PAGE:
Sparkle regained by miners

News Hour:

Increased Chinese spending on housing and hopes of an infrastructure bonanza in the US and India are driving a recovery in resources giants, analysts said, with major miners raking in huge profits.

A slowdown in the global economy, particularly in the world’s top consumer China, and a supply glut hammered prices in recent years, pushing many firms to the brink of collapse and forcing others to slash jobs and spending.

But with Beijing rediscovering its appetite for key metals — and the economy showing signs of stabilizing — optimism is returning, although there are lingering worries the recovery might not last, reports BSS.

“Most miners are going to be making very good cash, and better cash than they have been making for years,” UBS commodities analyst Daniel Morgan told reporters.

“Their cost basis are lower and in many cases, they are back to sustaining CAPEX (capital expenditure) rather than growing CapEx. So right now they’ll be minting cash and improving their balance sheets.”

Iron ore, a key ingredient in steelmaking, has been representative of the commodities rollercoaster. After hitting a peak near US$200 a tonne in 2011, it tumbled some 80 percent to below US$40 in late 2015. Since then, it has rallied to spike above US$90 in February, surprising analysts.

Copper prices have also rallied, with a strike at BHP’s Escondida mine in Chile — the world’s biggest copper pit — also providing support.

The main factors behind the broad-based revival have been supplying constraints and a shift in Chinese demand said CLSA’s head of resources research Andrew Driscoll.

Chinese authorities introduced policies supporting the nation’s crucial property market while also increasing credit, helping drive infrastructure investment.

“Demand was persistently better than what was expected, led by those two sub-sectors, for much of the year,” Driscoll told reporters.

At the same time, supply constraints emerged as the central government enacted environmental reforms that made it more costly to produce polluting commodities in China.

The November election of President Donald Trump, who has touted massive infrastructure spending, and the Indian government’s vow to fund the modernisation of roads, airports, and railways also boosted sentiment.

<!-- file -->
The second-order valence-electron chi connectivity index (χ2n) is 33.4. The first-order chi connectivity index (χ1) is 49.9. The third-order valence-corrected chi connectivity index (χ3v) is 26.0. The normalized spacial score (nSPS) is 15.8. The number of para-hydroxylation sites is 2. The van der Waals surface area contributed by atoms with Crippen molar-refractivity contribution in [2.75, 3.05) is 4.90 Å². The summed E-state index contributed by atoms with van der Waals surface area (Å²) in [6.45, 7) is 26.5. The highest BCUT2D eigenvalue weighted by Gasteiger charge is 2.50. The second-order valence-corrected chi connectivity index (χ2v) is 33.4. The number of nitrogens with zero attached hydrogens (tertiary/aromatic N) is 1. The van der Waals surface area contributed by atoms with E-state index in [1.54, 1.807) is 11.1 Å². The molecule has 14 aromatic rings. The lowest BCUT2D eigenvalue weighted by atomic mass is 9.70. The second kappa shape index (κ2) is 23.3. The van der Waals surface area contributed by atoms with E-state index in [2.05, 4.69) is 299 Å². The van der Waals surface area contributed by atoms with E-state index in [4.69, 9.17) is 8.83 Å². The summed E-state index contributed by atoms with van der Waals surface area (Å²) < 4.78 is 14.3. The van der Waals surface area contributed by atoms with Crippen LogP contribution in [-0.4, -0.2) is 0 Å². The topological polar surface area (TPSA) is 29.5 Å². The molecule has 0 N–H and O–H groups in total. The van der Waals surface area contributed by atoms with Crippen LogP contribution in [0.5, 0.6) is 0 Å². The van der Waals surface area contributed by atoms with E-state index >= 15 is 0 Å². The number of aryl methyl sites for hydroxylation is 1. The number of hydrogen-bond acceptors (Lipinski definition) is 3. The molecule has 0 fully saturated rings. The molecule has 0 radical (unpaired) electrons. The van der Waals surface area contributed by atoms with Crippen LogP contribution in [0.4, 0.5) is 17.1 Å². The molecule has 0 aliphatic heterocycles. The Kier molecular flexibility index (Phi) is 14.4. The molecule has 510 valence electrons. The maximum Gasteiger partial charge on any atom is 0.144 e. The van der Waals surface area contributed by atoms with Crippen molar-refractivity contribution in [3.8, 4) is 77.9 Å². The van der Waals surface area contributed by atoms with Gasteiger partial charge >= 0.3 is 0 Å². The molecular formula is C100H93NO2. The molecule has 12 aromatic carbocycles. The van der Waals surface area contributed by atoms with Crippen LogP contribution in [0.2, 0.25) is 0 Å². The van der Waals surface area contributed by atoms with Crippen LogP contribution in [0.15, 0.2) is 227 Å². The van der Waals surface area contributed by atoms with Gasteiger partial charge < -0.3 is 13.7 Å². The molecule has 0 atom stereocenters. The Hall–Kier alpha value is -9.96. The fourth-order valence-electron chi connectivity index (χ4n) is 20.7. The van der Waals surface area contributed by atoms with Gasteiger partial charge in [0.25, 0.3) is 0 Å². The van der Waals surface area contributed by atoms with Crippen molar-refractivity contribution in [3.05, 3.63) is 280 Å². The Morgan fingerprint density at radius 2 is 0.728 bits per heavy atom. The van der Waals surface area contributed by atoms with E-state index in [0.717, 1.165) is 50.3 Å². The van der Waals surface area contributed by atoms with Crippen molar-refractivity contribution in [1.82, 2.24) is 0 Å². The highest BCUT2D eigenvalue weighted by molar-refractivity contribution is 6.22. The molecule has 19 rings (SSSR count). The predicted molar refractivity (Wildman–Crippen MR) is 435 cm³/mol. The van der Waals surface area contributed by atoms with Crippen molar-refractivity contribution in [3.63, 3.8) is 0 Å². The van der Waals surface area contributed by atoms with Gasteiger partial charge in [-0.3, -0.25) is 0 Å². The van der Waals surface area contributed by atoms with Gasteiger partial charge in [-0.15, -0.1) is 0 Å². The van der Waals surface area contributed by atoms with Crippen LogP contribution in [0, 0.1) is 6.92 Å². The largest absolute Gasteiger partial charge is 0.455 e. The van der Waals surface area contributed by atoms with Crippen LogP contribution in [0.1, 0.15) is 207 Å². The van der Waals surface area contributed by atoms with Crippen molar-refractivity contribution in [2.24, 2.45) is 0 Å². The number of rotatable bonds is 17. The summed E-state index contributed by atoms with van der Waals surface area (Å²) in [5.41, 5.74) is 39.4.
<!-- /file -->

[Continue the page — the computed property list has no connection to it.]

The world’s two biggest miners — BHP Billiton and Rio Tinto — this month reported bumper profits for 2016 after plunging into the red the previous year and Brazil’s Vale also said Thursday it experienced strong earnings boost on the back of record production.

Coal giant Anglo American joined the party Tuesday, powering back into the black, while the surge in coal prices has led to the reopening of mines by operators including Swiss commodities giant Glencore.

US-listed coal miners such as Alpha Natural Resources and Arch Coal are also returning after a slew of bankruptcies. Warrior Met Coal, which owns bankrupt Walter Energy’s main assets, is hiring workers while Peabody Energy has plans to relist sometime this year.

“That’s an interesting example of how things have gone full circle. We’ve come out at the other end, these companies have been restructured and it’s a much stronger coal price environment,” Driscoll said.

“They… are likely to become significant companies again.”

Shareholders could benefit from share buybacks as miners become awash with cash, while mergers and acquisitions could return.

But companies would be wary of embarking on a spending spree that might backfire if prices plunge again, with experts questioning whether the current commodities rally is sustainable and if prices will head south in case supply starts to outstrip demand.

Some commodities such as coal already face a longer-term decline owing to competition from cheap natural gas and a push for cleaner energy.

But the key factor that could prove crucial is the US dollar, in which commodities are priced. With Trump’s big-spending, a tax-cutting plan expected to ramp up inflation, the Federal Reserve will likely be forced to hike borrowing costs, fuelling demand for the greenback.

A stronger dollar makes resources more expensive for those holding other currencies. A stronger US dollar is “probably the overall headwind that will keep commodity prices from doing very well”, Fat Prophets resources analyst David Lennox told reporters.

“We’ve probably seen the crazy numbers from their lows, and we’ll now get the structured price movements as markets start to react… and supply gets going.”

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